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Police in Paris have fired tear gas on protesters as a fourth weekend of anti-government protests turned violent.

Up to 5,000 people have gathered in the city centre, and at least 272 are in custody, but numbers are down on previous weekends.

Some 8,000 police and 12 armoured vehicles have been deployed in Paris, and nearly 90,000 countrywide.

The “yellow vest” movement opposed fuel tax rises but ministers say it’s been hijacked by “ultra-violent” protesters.

Last week, hundreds of people were arrested and scores injured in violence in Paris – some of the worst street clashes in the French capital for decades.

What is happening this weekend?

Laurent Nuñez, a junior interior minister, said 31,000 people were taking part in Saturday’s demonstrations, of which 8,000 were in or around Paris. Up to 5,000 are on the Champs-Elysées.

The ministry said similar protests last Saturday drew 136,000 people countrywide.

There have been a number of confrontations. Bins were set alight on the Champs-Elysées and cars were torched on Boulevard de Courcelles, about 2km (1.2 miles) north.

Water cannon were deployed on a street east of the city centre.

TV pictures have shown what appear to be far-right groups setting up barricades. Armoured vehicles are being sent to deal with them, and French media say this is the first time they have been deployed in metropolitan Paris.

Different police tactics

By Hugh Schofield, BBC News, Paris

At the top end of the Champs-Elysées, near the Arc de Triomphe, there are sporadic upsurges of tension when riot police move out from their positions to retake ground and push back the more aggressive of the protesters.

Occasionally projectiles are thrown at the police, and some tear gas – but so far the disorder is contained, and nothing like on the scale of last Saturday.

The police are using different tactics – they’re much more mobile and are using snatch squads to seize identified troublemakers.

According to the authorities, there have already been nearly 500 arrests. Many of those will have been of people journeying to, rather than at, the scene of the protests – and found to be carrying projectiles.

As the day moves on, the government must be hoping that this comparatively restrained level of trouble remains the norm.

Police have stopped more than 500 people in Paris, of whom at least 272 are in custody.

Prime Minister Edouard Philippe said the numbers of arrests were greater than during the whole of the previous weekend.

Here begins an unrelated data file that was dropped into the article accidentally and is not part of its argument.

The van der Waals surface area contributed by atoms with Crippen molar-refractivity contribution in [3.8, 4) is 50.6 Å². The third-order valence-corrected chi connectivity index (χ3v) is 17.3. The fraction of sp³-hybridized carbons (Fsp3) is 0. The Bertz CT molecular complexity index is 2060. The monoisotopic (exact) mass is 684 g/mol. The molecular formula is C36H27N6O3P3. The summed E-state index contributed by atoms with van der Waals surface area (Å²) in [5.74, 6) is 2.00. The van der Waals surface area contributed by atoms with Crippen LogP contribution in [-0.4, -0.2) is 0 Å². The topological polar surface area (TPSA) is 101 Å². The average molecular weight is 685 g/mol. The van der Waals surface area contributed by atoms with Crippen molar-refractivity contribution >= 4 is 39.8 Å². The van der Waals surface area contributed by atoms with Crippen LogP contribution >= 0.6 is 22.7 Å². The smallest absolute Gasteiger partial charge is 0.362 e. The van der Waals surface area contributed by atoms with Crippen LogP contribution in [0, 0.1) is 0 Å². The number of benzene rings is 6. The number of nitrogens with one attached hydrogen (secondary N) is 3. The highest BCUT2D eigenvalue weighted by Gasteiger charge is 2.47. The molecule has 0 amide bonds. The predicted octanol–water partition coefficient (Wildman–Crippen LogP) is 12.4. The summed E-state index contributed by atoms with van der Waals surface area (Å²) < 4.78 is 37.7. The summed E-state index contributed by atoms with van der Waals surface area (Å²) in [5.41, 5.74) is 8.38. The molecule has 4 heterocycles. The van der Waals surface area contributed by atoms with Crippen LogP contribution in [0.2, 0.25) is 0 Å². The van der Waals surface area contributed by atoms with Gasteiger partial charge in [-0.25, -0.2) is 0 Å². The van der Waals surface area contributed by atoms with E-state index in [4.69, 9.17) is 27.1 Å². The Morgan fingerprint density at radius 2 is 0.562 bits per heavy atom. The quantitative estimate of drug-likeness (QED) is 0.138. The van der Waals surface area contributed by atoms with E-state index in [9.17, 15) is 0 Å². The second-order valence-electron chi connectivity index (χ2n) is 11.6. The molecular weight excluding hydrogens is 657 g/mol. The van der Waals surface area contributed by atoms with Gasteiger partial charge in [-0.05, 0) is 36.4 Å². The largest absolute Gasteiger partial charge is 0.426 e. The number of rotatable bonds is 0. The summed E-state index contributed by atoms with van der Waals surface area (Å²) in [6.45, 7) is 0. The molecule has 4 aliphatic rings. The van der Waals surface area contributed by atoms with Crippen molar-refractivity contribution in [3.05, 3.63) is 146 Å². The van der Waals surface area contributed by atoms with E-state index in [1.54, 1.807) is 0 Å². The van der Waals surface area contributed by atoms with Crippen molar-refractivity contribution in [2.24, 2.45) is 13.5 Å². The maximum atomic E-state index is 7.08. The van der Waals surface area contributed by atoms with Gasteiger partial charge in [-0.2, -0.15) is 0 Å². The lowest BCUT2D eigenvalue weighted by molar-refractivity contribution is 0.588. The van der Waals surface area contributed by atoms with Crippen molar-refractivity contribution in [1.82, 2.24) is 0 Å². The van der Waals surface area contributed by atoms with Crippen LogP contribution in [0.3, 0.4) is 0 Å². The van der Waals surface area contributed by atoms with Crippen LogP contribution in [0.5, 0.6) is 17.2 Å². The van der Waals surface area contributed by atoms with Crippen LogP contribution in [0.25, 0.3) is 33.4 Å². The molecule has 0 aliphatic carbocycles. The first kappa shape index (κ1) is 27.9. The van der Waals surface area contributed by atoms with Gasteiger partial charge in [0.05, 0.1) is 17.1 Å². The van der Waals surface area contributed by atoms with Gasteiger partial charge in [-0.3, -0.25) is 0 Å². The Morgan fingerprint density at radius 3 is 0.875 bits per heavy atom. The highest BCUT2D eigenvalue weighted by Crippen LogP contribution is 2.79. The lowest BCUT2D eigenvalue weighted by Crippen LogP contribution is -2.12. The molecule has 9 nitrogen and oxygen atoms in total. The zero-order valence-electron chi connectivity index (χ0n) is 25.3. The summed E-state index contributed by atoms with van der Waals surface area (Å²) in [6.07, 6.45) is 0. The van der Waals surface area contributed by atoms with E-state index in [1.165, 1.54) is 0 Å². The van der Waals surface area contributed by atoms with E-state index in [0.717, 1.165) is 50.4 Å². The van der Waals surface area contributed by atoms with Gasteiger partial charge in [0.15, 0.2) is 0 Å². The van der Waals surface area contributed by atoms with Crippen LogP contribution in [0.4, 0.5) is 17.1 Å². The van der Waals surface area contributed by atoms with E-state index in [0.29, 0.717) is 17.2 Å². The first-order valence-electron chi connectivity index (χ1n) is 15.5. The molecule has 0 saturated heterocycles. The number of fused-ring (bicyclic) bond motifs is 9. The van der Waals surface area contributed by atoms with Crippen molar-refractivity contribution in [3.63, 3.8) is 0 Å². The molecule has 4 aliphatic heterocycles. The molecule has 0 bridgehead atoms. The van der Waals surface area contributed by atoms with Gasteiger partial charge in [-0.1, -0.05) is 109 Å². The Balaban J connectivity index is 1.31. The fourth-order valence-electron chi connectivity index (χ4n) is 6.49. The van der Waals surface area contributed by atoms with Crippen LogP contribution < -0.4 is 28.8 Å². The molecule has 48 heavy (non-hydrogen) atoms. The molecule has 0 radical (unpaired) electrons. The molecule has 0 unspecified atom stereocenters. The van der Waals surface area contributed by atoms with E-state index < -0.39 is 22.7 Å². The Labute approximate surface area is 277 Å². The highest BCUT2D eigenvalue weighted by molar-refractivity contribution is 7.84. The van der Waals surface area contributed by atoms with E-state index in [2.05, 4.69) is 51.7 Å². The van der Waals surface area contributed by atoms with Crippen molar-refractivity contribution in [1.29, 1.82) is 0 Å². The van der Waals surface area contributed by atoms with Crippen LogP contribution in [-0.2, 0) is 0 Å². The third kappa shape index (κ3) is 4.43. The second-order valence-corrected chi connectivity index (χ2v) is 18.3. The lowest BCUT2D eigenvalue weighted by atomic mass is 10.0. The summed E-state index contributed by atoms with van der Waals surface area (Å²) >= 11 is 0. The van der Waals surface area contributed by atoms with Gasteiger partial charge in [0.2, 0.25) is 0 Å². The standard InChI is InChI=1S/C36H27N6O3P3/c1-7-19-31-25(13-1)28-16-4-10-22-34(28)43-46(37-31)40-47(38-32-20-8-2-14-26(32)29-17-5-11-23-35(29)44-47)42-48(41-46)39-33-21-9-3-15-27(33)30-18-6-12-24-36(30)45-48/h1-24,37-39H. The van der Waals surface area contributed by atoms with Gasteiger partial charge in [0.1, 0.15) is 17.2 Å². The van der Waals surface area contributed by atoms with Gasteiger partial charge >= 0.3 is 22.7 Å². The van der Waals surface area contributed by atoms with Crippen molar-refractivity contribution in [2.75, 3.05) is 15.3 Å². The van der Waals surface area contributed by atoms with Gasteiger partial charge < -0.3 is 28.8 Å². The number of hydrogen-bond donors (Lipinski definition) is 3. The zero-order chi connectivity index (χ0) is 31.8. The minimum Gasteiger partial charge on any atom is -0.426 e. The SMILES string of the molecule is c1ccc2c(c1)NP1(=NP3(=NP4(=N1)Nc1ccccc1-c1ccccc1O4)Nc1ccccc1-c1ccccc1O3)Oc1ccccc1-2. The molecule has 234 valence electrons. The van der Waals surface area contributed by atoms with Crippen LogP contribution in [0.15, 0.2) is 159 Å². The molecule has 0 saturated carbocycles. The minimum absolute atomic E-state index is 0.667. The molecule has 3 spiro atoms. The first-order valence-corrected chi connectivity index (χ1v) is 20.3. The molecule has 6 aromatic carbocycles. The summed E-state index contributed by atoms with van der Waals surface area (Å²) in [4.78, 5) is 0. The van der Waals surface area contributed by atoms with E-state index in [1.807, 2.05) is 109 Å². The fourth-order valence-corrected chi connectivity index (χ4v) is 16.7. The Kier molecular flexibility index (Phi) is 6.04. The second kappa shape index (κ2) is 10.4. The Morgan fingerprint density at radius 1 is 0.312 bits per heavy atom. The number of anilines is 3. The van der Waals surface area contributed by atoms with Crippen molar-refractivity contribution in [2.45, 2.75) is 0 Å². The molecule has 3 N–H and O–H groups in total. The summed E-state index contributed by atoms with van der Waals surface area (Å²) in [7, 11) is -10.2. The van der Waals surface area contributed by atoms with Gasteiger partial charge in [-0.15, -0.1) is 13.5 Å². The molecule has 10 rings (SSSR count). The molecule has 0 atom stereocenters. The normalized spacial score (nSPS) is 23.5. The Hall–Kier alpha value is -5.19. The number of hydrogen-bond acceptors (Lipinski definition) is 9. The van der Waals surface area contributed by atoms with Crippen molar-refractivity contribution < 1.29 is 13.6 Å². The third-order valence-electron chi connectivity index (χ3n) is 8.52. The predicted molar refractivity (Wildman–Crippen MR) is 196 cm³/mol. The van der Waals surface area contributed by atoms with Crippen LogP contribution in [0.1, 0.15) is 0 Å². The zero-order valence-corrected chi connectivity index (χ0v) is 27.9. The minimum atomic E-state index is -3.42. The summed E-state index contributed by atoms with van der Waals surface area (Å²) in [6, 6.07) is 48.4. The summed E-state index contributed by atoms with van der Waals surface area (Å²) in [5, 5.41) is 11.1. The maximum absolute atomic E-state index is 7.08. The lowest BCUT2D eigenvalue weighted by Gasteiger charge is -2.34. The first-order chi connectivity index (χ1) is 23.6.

“We will ensure that the rest of Saturday unfolds in the best possible conditions,” he said.

Meanwhile on the outskirts of Paris, protesters blocked Porte Maillot, one of the main routes into the city from the outer ring road. Yellow vests briefly stopped traffic on the ring road itself, the Boulevard Périphérique, before being cleared by police.

Correspondents say more flashpoints are possible on the edge of the city, where it is harder for police to filter protesters.

Demonstrations are being held in several other cities including Lyon, Marseille and Grenoble, where a local leader of the yellow vests is reported to have been arrested.

They have even spread to Belgium. About 70 people were arrested in the capital Brussels but there was no violence.

Protests against climate change are also being held in some French cities, including Paris.

The number of security officers deployed across the country has increased to 89,000, up from 65,000 last weekend.

The security forces are seeking to prevent a repeat of last weekend in the capital, where the Arc de Triomphe was vandalised, police were attacked and cars overturned and burned.

On social media, some activists have called for attacks on police and the Elysée palace in an “Act IV” drama.

One MP, Benoît Potterie, received a bullet in the post, accompanied by the words: “Next time it will be between your eyes.”

Six matches in the top tier of France’s football league have been postponed. The Louvre, Musée d’Orsay and other sites are closed in Paris.

Where are we with the yellow vest movement?

The “gilets jaunes” protesters are so-called because they have taken to the streets wearing the high-visibility yellow clothing that is required to be carried in every vehicle by French law.

The BBC’s Lucy Williamson in Paris says that over the past few weeks, the social media movement has morphed from a protest over fuel prices to a leaderless spectrum of interest groups and differing demands.

Its core aim, to highlight the economic frustration and political distrust of poorer working families, still has widespread support, our correspondent says.

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An opinion poll on Friday showed a dip in support, but it still stood at 66%.

President Emmanuel Macron’s ratings have fallen amid the crisis, and he is planning a national address next week, his office has said. Some have criticised him for keeping too low a profile.

What has the government conceded?

The government has said it is scrapping the unpopular fuel tax increases in its budget and has frozen electricity and gas prices for 2019.

The problem is that protests have erupted over other issues.

Granting concessions in some areas may not placate all the protesters, some of whom are calling for higher wages, lower taxes, better pensions, easier university requirements and even the resignation of the president.

Some of Mr Macron’s critics call him “the president of the rich”.

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